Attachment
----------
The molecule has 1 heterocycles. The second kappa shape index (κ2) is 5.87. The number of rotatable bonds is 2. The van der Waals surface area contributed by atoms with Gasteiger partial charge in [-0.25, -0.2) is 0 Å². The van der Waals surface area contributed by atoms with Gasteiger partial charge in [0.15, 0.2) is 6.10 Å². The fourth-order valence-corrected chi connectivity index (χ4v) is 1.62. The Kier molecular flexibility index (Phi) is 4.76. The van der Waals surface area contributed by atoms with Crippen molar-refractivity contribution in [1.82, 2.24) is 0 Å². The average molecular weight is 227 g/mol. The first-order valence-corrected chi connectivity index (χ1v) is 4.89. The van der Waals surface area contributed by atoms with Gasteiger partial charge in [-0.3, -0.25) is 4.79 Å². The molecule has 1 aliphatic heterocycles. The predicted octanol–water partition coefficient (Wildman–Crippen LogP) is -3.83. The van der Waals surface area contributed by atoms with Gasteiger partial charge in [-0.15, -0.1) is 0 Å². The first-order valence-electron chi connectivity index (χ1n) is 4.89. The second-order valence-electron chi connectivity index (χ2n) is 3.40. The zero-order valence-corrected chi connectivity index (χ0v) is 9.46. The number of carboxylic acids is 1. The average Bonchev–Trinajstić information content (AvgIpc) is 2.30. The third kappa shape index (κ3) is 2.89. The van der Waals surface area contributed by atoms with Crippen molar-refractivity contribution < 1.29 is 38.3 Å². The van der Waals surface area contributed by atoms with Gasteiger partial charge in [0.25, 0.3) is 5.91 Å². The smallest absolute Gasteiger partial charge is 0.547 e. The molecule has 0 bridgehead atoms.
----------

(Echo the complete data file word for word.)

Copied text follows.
The molecule has 1 heterocycles. The second kappa shape index (κ2) is 5.87. The number of rotatable bonds is 2. The van der Waals surface area contributed by atoms with Gasteiger partial charge in [-0.25, -0.2) is 0 Å². The van der Waals surface area contributed by atoms with Gasteiger partial charge in [0.15, 0.2) is 6.10 Å². The fourth-order valence-corrected chi connectivity index (χ4v) is 1.62. The Kier molecular flexibility index (Phi) is 4.76. The van der Waals surface area contributed by atoms with Crippen molar-refractivity contribution in [1.82, 2.24) is 0 Å². The average molecular weight is 227 g/mol. The first-order valence-corrected chi connectivity index (χ1v) is 4.89. The van der Waals surface area contributed by atoms with Gasteiger partial charge in [-0.3, -0.25) is 4.79 Å². The molecule has 1 aliphatic heterocycles. The predicted octanol–water partition coefficient (Wildman–Crippen LogP) is -3.83. The van der Waals surface area contributed by atoms with Gasteiger partial charge in [-0.15, -0.1) is 0 Å². The first-order valence-electron chi connectivity index (χ1n) is 4.89. The second-order valence-electron chi connectivity index (χ2n) is 3.40. The zero-order valence-corrected chi connectivity index (χ0v) is 9.46. The number of carboxylic acids is 1. The average Bonchev–Trinajstić information content (AvgIpc) is 2.30. The third kappa shape index (κ3) is 2.89. The van der Waals surface area contributed by atoms with Crippen molar-refractivity contribution < 1.29 is 38.3 Å². The van der Waals surface area contributed by atoms with Gasteiger partial charge in [0.25, 0.3) is 5.91 Å². The smallest absolute Gasteiger partial charge is 0.547 e. The molecule has 0 bridgehead atoms.